The conflict on immigration continues.
The latest struggle pits the Trump administration against public benefits after drafting new rules that add difficulty to current non-U.S. citizens receiving tax-funded benefits.
The rule states that to receive tax-supported public benefits non-citizens must first establish permanent residency. This action would tactically blocks undocumented residents from receiving aid.
In addition, the proposed rules would be used by the Department of Homeland Security (DHS) “to determine if they [non-citizens] could become a public burden,” possibly obstructing their bid for citizenship.
Benefits applied to a person’s U.S. citizen children would still place the non-citizen parent in “public charge” status, counting against them in an application for citizenship. This policy is a direct departure from a long-standing policy that benefits to non-citizens not be used in determining their eligibility for U.S. citizenship.
The issue becomes more of a challenge, this time specifically aimed at — not just including — undocumented immigrants.
Immigration and Customs Enforcement (ICE) wants to become an Intelligence Agency under the Trump administration. This would allow the immigration enforcers access to information and investigatory powers afforded such authorities as the FBI and CIA. No longer would ICE depend on local law enforcement for knowledge on undocumented residents, disarming sanctuary.
An attorney for the ACLU’s National Security Project, Patrick Toomey, expressed concern for any attempt to make ICE an agency rather than law enforcement, stating, “The prospect of ICE joining the Intelligence Community, if true, should sound alarm bells.”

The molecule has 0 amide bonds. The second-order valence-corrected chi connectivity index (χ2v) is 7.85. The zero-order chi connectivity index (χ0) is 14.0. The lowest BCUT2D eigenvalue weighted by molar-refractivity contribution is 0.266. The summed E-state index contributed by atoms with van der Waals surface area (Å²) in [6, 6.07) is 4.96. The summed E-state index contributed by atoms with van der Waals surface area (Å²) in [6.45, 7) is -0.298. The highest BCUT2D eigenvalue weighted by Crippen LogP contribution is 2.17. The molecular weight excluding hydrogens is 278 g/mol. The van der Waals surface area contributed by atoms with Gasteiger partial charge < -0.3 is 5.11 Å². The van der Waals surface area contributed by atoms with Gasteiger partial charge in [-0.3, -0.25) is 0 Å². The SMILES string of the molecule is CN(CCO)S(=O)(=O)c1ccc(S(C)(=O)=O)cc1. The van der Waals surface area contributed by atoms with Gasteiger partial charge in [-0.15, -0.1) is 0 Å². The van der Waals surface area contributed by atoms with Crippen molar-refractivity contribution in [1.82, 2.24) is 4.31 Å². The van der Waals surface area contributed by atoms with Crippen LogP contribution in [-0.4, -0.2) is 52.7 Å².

He went on to say, “Such a move threatens to give an agency responsible for domestic immigration enforcement access to a vast pool of sensitive information collected by our spy agencies for foreign intelligence purposes. Those spying tools do not belong in the hands of ICE agents.”
A spokesperson for ICE declined to comment on the ICE quest to become a federal agency. A spokesperson for the Department of Homeland Security did not respond to inquiries.
Congress finds itself in the midst of the immigration struggle.
On Monday the Senate voted to formally debate on immigration legislation. Up to 800,000 DREAMers await their fate as the March 5 extension deadline on the Deferred Action for Childhood Arrivals executive order (DACA) weighs over their heads.
To no avail, Senate bipartisan groups have for months tirelessly brainstormed on a proposal that could satisfy both the White House and the House of Representatives. After the projected February-long process of debate and amendments the Senate envisions putting together legislation that will garner the necessary 60 votes for passage.
Senate Majority Leader, Mitch McConnell (R-KY) agreed to a free-for-all, open-ended debate process after Senate Democrats forced a government shutdown to elicit the concession from the Majority Leader.
House Speaker, Paul Ryan (R-1st District, WI) stated that the House will consider a bill that Donald Trump supports.
Find further information on the issues above-reviewed at DAILY BEAST: Trump DHS Rules May Target Immigrants on Gov’t Benefits, DAILY BEAST: ICE Wants to Be an Intelligence Agency Under Trump, and DAILY BEAST: Senate Officially Kicks Off Immigration Debate.
NOTE: While the source of this information is deemed by governmental reference to be fake news, this author has vetted the news content and finds it to be sound and reliable in fact.